Abraham Lincoln departed for her next voyage on 15 October 2004. The carrier was on a port call in Hong Kong when a 9.0-magnitude earthquake struck southern Asia on 26 December 2004. To help with the international relief effort and assist with search and rescue efforts already underway, the Lincoln deployed to the hard hit western coast of Sumatra to provide humanitarian assistance for Operation Unified Assistance. In mid-January 2005 the carrier left Indonesia after the Indonesian government refused to allow fighter pilots assigned to Lincoln to conduct air patrols and training flights. By law, US carrier-based pilots must practice at least once every two to three weeks to remain "fit," otherwise they are grounded. Despite the move into international waters, Lincoln continued to provide support to the region until 4 February. During the carrier's 33 days on station, she and her strike group delivered 5.7 million pounds of relief supplies. The 17 helicopters assigned to HSL-47 Saberhawks and HS-2 "Golden Falcons", attached to CVW-2 flew 1,747 relief missions along the western coast of Sumatra. The carrier's departure coincided with the arrival of the hospital ship Mercy.
An Air Traffic Controller works approach controller in Carrier Air Traffic Control Center (CATTC) aboard the Nimitz class aircraft carrier USS Abraham Lincoln. At the end of February 2006, Abraham Lincoln went underway as part of a scheduled "WestPac" deployment. The carrier returned to Naval Station Everett on 8 August 2006 and on 27 August, relocated to Puget Sound Naval Shipyard for an upkeep/overhaul period.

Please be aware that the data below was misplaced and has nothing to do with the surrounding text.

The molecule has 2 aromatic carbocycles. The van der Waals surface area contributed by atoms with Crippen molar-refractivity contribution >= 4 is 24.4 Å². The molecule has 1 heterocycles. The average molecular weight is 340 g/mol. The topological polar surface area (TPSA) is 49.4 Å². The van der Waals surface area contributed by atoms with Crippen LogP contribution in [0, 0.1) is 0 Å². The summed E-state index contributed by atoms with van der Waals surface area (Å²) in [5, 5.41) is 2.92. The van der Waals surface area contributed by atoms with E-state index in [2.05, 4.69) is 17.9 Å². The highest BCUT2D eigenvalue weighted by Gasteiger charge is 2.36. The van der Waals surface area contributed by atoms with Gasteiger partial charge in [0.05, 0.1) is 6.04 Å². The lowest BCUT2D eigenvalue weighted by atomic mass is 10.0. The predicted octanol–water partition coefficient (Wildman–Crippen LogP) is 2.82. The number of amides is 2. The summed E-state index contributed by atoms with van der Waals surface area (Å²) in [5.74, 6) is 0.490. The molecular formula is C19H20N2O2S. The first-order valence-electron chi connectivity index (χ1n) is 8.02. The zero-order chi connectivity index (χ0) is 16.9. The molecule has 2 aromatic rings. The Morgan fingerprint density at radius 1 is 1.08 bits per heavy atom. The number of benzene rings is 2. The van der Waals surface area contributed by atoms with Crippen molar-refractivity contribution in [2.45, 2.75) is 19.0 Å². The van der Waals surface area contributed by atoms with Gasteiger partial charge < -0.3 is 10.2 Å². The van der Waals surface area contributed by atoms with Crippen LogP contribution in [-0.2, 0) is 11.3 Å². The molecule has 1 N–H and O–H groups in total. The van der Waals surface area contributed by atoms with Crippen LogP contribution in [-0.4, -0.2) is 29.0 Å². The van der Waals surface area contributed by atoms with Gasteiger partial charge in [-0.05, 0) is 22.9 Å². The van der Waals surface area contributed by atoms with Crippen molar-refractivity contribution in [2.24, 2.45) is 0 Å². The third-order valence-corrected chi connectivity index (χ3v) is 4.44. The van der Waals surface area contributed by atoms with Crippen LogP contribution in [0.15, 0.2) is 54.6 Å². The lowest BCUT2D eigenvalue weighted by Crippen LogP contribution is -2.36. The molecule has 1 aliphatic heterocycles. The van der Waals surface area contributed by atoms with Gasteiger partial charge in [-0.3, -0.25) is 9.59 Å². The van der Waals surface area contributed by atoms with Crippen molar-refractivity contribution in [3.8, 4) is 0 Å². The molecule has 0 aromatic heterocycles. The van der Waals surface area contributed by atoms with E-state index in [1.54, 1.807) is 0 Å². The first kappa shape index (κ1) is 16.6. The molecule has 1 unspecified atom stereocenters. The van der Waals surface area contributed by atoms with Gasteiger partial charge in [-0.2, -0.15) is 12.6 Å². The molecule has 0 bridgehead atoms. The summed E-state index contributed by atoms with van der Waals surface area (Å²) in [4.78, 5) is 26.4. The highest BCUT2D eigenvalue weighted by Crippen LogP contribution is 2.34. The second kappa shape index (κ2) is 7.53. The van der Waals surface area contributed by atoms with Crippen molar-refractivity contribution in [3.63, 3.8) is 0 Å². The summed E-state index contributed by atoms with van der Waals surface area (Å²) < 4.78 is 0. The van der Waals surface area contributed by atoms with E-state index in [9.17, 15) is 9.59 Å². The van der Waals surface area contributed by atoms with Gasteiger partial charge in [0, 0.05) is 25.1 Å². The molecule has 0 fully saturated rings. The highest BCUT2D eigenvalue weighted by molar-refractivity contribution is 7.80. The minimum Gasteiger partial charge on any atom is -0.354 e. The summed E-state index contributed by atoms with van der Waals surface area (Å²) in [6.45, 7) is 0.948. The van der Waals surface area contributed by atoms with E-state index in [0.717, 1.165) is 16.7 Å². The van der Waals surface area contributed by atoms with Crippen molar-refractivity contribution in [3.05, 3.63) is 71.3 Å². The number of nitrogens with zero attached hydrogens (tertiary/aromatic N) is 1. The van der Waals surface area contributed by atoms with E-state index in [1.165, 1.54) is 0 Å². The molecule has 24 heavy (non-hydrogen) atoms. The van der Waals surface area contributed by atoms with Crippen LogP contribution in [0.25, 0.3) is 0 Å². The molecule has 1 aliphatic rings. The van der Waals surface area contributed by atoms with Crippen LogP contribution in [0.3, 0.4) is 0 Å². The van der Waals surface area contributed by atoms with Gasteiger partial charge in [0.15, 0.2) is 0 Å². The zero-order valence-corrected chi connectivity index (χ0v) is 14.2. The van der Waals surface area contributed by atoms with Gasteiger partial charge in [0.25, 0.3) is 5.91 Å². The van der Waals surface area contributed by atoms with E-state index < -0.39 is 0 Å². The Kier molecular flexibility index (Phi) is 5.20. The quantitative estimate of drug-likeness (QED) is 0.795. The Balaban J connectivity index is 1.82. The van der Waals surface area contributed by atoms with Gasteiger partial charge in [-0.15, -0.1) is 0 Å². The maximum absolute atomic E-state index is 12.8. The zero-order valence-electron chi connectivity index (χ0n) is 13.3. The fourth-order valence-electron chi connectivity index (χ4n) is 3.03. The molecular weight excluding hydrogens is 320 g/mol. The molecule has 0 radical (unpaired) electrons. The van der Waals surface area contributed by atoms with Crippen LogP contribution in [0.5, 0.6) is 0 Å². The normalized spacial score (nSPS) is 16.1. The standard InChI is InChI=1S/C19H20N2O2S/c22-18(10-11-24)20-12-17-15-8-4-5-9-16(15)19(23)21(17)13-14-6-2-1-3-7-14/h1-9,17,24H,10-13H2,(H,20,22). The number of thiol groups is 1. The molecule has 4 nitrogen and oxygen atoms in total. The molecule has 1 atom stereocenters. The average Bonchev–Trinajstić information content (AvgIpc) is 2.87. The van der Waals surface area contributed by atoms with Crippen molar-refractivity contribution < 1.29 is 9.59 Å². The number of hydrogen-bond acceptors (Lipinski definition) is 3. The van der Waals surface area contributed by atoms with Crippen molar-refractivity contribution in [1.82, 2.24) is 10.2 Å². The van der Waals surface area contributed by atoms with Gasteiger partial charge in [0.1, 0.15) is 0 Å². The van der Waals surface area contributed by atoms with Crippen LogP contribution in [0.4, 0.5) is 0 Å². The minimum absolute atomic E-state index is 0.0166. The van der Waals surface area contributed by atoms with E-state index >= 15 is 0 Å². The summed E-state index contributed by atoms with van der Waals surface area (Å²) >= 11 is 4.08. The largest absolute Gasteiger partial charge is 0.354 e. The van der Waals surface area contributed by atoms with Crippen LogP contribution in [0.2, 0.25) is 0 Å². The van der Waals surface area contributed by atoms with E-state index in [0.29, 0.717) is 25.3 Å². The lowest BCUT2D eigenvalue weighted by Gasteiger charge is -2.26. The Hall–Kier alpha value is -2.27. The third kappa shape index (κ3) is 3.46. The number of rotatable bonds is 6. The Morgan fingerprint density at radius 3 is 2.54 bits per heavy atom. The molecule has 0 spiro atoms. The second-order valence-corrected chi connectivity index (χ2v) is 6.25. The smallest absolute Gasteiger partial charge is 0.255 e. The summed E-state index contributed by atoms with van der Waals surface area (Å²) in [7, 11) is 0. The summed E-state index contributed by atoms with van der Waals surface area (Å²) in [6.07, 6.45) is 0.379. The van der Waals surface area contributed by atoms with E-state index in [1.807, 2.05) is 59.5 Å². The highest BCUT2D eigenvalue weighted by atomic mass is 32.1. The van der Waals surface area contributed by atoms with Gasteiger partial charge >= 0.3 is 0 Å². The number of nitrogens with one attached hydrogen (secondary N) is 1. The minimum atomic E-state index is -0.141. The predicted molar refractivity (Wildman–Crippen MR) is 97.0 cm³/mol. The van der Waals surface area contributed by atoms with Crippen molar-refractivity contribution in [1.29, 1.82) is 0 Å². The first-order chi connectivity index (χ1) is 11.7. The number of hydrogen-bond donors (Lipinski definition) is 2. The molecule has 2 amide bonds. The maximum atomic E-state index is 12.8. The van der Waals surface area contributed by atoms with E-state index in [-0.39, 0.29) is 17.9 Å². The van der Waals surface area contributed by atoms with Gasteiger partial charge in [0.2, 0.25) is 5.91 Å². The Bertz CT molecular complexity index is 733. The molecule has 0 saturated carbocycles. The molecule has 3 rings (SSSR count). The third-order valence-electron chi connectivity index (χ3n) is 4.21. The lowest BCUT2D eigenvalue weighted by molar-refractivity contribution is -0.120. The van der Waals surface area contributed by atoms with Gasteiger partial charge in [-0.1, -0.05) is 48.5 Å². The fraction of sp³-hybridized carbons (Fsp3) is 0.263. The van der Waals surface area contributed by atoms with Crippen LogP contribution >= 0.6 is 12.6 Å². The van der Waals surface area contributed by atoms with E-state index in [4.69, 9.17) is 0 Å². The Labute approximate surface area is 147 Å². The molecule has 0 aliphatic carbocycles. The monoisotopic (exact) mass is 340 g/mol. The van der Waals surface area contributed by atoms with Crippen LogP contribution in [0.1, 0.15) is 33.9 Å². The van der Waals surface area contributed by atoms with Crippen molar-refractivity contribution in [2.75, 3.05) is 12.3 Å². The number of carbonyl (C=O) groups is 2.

On 18 December 2006, the USS Abraham Lincoln left dry dock at the shipyard ahead of schedule and under budget. The Puget Sound Naval Shipyard and Intermediate Maintenance Facility (PSNS & IMF) completed ship tank maintenance in less than half the scheduled time. In 89 days, 18 tanks were completed. The Tank Value Stream Team achieved this partnering with Shipís Force and the Lincoln Project Team. While in dry dock, the whole ship was painted by the crew at nights and on weekends rather than waiting for contractors to do the job
The refit was completed 26 March 2007, when Rear Adm. Scott Van Buskirk assumed command of Carrier Strike Group Nine (CSG 9) from Rear Adm. Bill Goodwin. On 19 March 2008, USS Abraham Lincoln departed Naval Station Everett for a seven-month deployment to the Persian Gulf. The ship returned to Naval Station Everett on 12 October 2008.